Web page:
I know what it is to feel fear. There was a time in my life where I actively worked to conceal my romantic feelings for someone for fear that he’d reject me if given the opportunity.
I talk to single people all the time who have similar fears. It stops them from taking all kinds of actions – making eye contact with a stranger, messaging someone online, or asking someone out on a date.
Can you relate? If so, here are 3 easy steps to conquer your fear of rejection, for good:
1) Get rejected.
Stick with me here. Jason Comely, a Canadian entrepreneur, was sick of being too scared to ask women out on dates. So he designed what he called “rejection therapy”. For 30 days, he intentionally asked requests of people he knew they would reject – like asking a stranger in a parking lot to drive him to a town 20 miles away.
He got no after no, and eventually he realized that “no” couldn’t hurt him.
You don’t have to go to that extreme to get the benefit of surviving a perceived rejection.
The key is to accept that it is going to feel very uncomfortable and scary to put yourself out there. Lean into the fear, don’t try to wish it away. It will only go away once you desensitize yourself to it.
Trust me. This works!
2) Stop assuming you can read minds.
There have been a few occasions in my life when I said no to someone who asked me out when in my heart, I wanted to say yes. Not to mention the countless times I obliviously blew someone off without even realizing that person’s interest in me.
The reasons for my reactions were varied, but the bottom line was I had my own issues I was dealing with that held me back.
I would hate to think that those guys wasted any time wondering why I didn’t like them. The truth was, I did like them! It 100% had nothing to do with them – it was all me.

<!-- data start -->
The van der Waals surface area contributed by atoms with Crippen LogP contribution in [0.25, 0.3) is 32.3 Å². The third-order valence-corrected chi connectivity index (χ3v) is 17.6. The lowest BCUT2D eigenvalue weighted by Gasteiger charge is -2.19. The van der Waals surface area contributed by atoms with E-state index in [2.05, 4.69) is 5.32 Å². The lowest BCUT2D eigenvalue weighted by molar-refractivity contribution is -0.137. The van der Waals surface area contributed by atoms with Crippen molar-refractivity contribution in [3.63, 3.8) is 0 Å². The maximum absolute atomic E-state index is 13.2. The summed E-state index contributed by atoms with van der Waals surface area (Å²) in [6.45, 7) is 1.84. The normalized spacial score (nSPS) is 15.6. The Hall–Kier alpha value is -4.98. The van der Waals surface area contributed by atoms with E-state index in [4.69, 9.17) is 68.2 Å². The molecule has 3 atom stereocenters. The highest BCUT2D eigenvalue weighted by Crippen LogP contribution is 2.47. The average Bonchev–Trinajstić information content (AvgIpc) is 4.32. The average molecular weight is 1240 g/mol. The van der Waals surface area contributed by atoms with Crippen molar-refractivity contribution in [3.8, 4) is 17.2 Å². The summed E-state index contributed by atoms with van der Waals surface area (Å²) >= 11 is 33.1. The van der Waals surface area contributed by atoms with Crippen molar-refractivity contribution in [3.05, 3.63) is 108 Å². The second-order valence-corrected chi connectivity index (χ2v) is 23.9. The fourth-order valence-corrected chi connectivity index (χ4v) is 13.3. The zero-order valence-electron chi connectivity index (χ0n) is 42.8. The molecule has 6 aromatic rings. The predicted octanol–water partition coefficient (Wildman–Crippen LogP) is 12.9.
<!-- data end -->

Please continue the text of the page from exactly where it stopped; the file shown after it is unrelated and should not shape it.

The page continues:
We are all the heroes of our own stories. And so it makes sense why you, with the clarity of your perspective, think that you are accurately assessing any given situation.
But I promise you, you are wrong. At least some of the time! We all are. A “no” or a gesture unreturned or a message ignored might feel crappy, but don’t create a story about the “why”. Sometimes, the why is just unknowable and oftentimes it doesn’t have a thing to do with you.
3. Change your definition of rejection.
I’ve obviously been using the word “rejection” here, but it’s a problematic word. It has emotional weight – negative emotional weight, and that has power over us.
“Rejection” feels like someone has made an assessment of your personal value as a human and found you lacking. It feels like you aren’t good enough.
The reality is, you’re always good enough. You might not be the right fit with a particular person, the timing might be wrong, or any number of factors you aren’t aware of might be at play.
When you feel that awful, creeping feeling of being “rejected”, take a deep breath and remind yourself that when the time is right, when the opportunity is right and when the person is right, you’ll get the outcome you are seeking.
Until then, every “no” gets you closer to that YES. And that is a good thing.